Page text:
After that, some gymnastics. Flat tucked front lever holds, and a sort of long cycle Skin the cat that goes from a normal dead hang to a l-sit pullup, then inverts to skin the cat. From there it goes the same way back to the beginning again, and without touching the ground, straight back into a new rep. Got that? Perhaps a film would be in place. Next time.

A staged demo pic of the first stage of the long-cycle-skin-the-cat. Gotta admit though, that's the wrong grip. Should be overhand when you do the full rep. But have you seen what beautiful night skies we're training under? And how glossy my new shoes are!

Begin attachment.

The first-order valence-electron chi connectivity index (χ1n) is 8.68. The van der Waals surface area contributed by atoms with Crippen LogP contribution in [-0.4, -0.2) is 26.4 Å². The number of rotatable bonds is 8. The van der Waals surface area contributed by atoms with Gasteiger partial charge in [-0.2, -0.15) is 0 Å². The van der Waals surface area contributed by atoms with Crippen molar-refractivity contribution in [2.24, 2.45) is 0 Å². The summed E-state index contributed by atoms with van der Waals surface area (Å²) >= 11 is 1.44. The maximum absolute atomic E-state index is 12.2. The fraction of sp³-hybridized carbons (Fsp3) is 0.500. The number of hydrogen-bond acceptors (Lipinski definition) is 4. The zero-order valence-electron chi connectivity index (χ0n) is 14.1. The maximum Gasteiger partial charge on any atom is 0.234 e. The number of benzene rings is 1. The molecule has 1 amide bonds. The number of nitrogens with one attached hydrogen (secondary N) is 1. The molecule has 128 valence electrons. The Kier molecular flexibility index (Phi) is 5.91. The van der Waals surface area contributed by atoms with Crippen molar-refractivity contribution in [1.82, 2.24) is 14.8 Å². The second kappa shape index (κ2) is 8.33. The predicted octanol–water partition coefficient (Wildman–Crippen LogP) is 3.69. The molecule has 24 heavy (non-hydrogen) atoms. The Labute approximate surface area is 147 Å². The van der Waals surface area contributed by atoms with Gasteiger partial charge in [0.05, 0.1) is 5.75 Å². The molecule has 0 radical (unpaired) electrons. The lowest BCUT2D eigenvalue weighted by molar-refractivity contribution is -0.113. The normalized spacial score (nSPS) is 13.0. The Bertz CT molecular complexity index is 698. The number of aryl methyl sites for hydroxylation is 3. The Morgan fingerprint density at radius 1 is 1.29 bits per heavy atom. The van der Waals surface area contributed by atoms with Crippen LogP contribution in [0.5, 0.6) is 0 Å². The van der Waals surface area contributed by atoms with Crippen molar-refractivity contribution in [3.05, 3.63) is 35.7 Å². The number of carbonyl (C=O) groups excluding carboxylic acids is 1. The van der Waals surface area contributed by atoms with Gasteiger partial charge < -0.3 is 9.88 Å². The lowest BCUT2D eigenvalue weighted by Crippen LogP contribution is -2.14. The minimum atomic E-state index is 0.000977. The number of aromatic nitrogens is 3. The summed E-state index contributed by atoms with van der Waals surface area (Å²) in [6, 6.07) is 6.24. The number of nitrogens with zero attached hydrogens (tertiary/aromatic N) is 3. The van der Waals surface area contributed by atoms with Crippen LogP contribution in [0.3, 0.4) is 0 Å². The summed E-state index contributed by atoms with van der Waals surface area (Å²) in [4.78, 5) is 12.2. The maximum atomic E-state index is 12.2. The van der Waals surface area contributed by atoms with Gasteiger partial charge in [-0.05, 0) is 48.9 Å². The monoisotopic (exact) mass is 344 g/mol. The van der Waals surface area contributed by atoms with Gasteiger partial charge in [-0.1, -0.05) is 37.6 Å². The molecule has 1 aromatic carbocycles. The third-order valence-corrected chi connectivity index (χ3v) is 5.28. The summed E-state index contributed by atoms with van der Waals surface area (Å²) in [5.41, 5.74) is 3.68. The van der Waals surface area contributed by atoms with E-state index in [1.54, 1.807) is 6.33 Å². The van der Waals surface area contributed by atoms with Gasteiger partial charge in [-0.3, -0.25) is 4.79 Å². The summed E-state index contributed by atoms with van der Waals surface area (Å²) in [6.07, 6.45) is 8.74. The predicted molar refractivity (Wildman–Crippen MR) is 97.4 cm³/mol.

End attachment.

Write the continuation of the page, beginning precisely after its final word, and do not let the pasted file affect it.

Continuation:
Anyway, am aiming at being well tomorrow, we're going out to Leo Cavallo from Kettelbells Barcelona to pick up some kettlebells. He's living somewhere outside of town and going back with four KBs on public transport can probably give our grip a good workout. Although we have done it several times before remember? In fact, all our darlings at home got the rough treatment and have seen both busses, trams and commutertrains on their way to their new family. Leos kettlebells are GirevoySport competitionbells, the multicolore ones. Although I just love Eleikos black ones and am hoping to get a hold of some of them soon, I'm eager to see what it's like to work the GS ones and I'm looking forward to meet with Leo again. He is a really nice guy - despite the fact that he is a Girevoysport guy! Wondering what GS is? Have a look at this vid. No show, no glam, no brand new trainers, just hard work and repetitions, repetitions, repetitions. Just gotta love the Russians!